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Sewanee: The University of the South

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Sewanee Theological Review

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Anglican writers from different centuries, continents, and cultures have shared in approaching the topic of death-in particular, their own death-with clarity, directness, and assurance. Such a topic is obviously not limited to Anglican interest or Anglican commentators, but a willingness to engage it is at the heart of much Anglican spiritual and theological writing. Although it is not my intent to identify a distinctively Anglican approach, I shall draw attention to the prominence of the theme in several Anglican writers, showing how they reflect on it with a faith and assurance that puts it in perspective.

These writers value life and do not minimize the seriousness of death. They are neither superficial nor glib, but they do identify in Christ a source of assurance that provides a foundation even in the face of death. They identify a connectedness with the Church in time and eternity, with humankind, and with the entire creation-and these connections strengthen their confidence and their sense of God's active presence. In certain cases they recognize death in forms other than individual mortality-such as death in the loss of a beloved way of life, or death in the experience of systematic injustice by the powerful.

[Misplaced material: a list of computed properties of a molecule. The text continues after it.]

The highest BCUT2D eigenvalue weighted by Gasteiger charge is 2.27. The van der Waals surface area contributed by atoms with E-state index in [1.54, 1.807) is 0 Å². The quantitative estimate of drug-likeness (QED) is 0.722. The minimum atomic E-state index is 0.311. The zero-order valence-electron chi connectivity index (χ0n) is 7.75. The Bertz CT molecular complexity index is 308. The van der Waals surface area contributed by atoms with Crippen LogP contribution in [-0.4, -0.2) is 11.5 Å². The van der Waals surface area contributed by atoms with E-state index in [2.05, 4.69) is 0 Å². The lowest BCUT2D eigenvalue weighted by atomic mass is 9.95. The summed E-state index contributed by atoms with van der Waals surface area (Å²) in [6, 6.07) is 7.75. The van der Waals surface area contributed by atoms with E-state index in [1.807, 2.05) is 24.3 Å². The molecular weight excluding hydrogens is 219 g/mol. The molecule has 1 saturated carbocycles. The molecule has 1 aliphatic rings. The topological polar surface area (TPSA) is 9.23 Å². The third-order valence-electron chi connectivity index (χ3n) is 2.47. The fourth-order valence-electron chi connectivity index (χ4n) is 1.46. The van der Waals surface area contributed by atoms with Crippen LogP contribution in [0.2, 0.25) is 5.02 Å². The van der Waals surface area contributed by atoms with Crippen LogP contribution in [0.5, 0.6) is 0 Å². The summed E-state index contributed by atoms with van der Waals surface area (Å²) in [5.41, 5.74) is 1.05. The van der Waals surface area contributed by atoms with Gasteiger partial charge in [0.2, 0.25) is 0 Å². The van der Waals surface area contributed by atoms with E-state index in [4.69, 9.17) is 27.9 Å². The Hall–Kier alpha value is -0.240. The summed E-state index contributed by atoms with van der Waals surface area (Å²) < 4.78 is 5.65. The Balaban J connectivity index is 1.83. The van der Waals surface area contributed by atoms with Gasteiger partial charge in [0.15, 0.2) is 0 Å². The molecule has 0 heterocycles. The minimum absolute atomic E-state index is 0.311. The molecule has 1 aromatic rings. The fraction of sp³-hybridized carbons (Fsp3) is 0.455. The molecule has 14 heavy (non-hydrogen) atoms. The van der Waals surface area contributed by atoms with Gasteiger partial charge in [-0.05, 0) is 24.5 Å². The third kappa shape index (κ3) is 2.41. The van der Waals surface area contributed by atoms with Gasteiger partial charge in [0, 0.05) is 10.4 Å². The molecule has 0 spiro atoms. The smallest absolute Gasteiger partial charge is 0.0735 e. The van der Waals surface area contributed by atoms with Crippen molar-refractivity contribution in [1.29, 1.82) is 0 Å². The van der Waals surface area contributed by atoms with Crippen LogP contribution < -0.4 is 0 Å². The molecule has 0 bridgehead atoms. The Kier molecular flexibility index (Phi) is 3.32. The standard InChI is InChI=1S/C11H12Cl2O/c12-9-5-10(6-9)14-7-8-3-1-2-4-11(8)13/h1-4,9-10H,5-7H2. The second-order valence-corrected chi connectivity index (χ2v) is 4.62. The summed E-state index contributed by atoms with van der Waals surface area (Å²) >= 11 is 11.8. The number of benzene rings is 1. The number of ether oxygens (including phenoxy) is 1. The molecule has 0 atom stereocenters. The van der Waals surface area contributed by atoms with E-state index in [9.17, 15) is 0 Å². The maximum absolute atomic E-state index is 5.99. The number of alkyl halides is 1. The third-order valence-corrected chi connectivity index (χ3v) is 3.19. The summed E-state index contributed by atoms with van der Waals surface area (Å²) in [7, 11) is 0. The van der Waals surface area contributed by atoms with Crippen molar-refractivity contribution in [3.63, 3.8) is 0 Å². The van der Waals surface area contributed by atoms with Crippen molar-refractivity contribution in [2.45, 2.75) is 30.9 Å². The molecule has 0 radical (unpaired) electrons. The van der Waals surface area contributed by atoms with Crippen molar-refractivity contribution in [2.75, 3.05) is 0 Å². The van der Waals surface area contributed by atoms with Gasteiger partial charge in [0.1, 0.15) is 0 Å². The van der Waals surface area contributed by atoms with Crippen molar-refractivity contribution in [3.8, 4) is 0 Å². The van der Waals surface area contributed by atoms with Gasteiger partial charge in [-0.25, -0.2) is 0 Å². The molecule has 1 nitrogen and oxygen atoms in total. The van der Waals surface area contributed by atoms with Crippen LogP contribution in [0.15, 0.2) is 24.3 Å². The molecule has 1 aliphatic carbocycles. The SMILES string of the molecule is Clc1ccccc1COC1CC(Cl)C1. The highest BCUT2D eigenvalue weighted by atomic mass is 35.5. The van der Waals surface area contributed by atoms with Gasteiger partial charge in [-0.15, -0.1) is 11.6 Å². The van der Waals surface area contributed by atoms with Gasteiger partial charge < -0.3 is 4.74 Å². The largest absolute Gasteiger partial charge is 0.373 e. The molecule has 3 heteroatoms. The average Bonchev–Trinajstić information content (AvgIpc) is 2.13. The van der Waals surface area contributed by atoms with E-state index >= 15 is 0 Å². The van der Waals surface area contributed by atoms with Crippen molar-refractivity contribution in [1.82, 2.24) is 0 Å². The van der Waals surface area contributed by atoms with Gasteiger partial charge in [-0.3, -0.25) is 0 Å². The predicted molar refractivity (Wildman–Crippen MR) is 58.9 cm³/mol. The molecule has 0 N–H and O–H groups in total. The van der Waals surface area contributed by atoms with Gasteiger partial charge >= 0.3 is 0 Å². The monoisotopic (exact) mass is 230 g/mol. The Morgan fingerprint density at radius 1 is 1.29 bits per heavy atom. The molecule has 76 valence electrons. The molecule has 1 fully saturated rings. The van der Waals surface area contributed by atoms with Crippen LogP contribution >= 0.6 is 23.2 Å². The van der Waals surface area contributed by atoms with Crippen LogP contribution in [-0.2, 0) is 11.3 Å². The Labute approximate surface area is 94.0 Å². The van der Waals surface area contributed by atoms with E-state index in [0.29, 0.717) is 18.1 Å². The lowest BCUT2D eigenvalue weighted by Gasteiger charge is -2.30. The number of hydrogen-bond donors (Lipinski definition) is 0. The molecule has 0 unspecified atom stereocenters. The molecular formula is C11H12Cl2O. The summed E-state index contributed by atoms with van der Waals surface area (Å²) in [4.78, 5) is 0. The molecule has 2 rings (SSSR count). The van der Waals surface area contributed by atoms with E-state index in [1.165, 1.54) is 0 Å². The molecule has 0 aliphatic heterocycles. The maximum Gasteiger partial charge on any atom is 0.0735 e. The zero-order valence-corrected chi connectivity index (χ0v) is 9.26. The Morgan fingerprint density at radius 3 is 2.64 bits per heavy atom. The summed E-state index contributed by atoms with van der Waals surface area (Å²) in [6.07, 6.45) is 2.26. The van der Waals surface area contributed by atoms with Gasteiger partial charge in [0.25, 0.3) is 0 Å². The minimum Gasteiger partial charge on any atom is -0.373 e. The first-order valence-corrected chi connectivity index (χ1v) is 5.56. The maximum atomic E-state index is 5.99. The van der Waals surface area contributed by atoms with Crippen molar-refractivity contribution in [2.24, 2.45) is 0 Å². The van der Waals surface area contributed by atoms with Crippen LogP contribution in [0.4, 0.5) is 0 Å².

This paper will briefly consider Christian assurance in the face of death in the writings of Julian of Norwich (who, though pre-Reformation, was a mystic and thinker very much in the English and Anglican tradition), John Donne, George Herbert, William Porcher DuBose, T. S. Eliot, and William Stringfellow.


Published version. Sewanee Theological Review, Vol. 38, No. 2 (1995): 126-136. DOI. © 1995 Sewanee: The University of the South.

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